Sunday, December 6, 2015

Heroes in a half shell

In my continued quest to betray my dinosaurian research roots, I went to the American Museum of Natural History in New York to look at turtles! And what turtles they were - this is the skull of Ninjemys (the ninja turtle!), a giant meiolaniid turtle from Australia. Meiolaniids are the best turtles you've never heard of and it's a crying shame that they don't feature more prominently in prehistoric popular media.

Meiolaniids are basically ankylosaur-convergent turtles, all of which are very large for turtles and some, like Ninjemys, which would have been legitimately huge. They are only found in the southern hemisphere (and really mostly in Australia and nearby), and they all have elaborate cranial ornamentation. On the left in this picture is that same Ninjemys skull cast, and on the right we have Niolamia from Argentina - smaller, but arguably even weirder with those huge nuchal crests flaring off the back of the skull.

I'm interested in meiolaniids at the moment because they are one of the other groups of tetrapods that evolved a club-like tail weapon. Here's Meiolania platyceps, an island dwarf (!) meiolaniid, with some kind of boring mammal for scale.

And here's the business end of Meiolania. Stay tuned for more exciting discussion of animal business ends in the future!

Since we're looking at animal butts today, apparently, here are some Edmontosaurus rears...

...and a Triceratops derriere, for good measure.

Elsewhere in the fossil halls, I enjoyed meeting the disembodied floating head of this indricothere, which makes for a nice counterpoint to the fleshed-out model currently on exhibit at the North Carolina Museum of Natural Science's feature exhibit Extreme Mammals.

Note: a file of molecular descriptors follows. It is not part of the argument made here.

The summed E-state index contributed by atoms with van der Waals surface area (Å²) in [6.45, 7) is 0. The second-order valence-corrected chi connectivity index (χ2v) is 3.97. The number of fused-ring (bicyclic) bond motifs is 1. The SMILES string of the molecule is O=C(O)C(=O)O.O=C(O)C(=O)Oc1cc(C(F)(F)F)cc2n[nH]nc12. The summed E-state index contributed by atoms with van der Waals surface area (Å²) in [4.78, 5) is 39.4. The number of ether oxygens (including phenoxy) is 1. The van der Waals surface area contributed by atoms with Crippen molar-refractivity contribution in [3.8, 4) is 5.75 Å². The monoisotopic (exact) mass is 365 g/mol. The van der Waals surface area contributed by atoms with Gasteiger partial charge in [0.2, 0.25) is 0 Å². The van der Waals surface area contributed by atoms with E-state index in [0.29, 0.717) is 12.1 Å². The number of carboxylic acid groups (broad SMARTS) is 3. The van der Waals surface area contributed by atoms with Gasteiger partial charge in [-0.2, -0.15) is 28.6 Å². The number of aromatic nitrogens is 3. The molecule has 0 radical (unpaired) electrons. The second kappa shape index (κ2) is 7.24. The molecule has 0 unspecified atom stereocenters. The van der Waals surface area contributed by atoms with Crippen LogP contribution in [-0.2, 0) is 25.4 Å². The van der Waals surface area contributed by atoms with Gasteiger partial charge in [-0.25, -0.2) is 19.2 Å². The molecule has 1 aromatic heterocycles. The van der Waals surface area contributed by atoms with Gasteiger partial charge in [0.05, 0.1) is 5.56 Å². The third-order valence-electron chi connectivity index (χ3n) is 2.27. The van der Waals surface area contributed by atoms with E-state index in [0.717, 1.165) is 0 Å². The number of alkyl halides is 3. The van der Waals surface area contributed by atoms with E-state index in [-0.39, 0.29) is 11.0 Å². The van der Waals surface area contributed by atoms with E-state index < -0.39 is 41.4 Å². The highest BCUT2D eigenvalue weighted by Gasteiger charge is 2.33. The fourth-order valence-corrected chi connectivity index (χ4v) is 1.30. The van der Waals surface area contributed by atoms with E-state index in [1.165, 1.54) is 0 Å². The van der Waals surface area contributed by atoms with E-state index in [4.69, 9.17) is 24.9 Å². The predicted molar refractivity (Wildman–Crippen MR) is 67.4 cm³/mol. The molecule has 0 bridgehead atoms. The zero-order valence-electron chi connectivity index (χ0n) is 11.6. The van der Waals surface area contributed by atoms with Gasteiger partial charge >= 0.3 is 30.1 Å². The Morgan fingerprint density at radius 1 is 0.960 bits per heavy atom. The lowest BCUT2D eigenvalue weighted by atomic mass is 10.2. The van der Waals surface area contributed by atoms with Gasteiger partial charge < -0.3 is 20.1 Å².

And here's a lovely trio of cingulates! The big fellow is the derived glyptodont Panochthus, the medium-sized fellow is the early glyptodont Propalaeohoplophorus, and off towards the back the little guy is the extant six-banded armadillo, Euphractus sexcinctus. The tail club on the Panochthus is mounted really weirdly, with it sticking straight out from the back of the shell rather than having any of the mobile rings from the base of the tail present, so I'm not sure what's quite up with that.

I post woefully few fish fossils on this blog, so here's a pretty great semionotid!

Science and anatomy and zoology are all around us if you keep your eyes open! I loved this chameleon logo on the side of a restaurant we came across one evening.


  1. So bummed out schedules didn't match up that week!

    1. I know! If you should find yourself in Raleigh in the next six months or so, let me know!

  2. Too bad human hunters wiped out the meiolaniids and glyptodonts. They could've shed a lot of light on ankylosaur behavior.

  3. @starman: The meiolaniids on Lord Howe Island were not wiped out by man - there is no evidence for the presence of man on LHI until the late eighteenth century, long after Meiolania platyceps went extinct.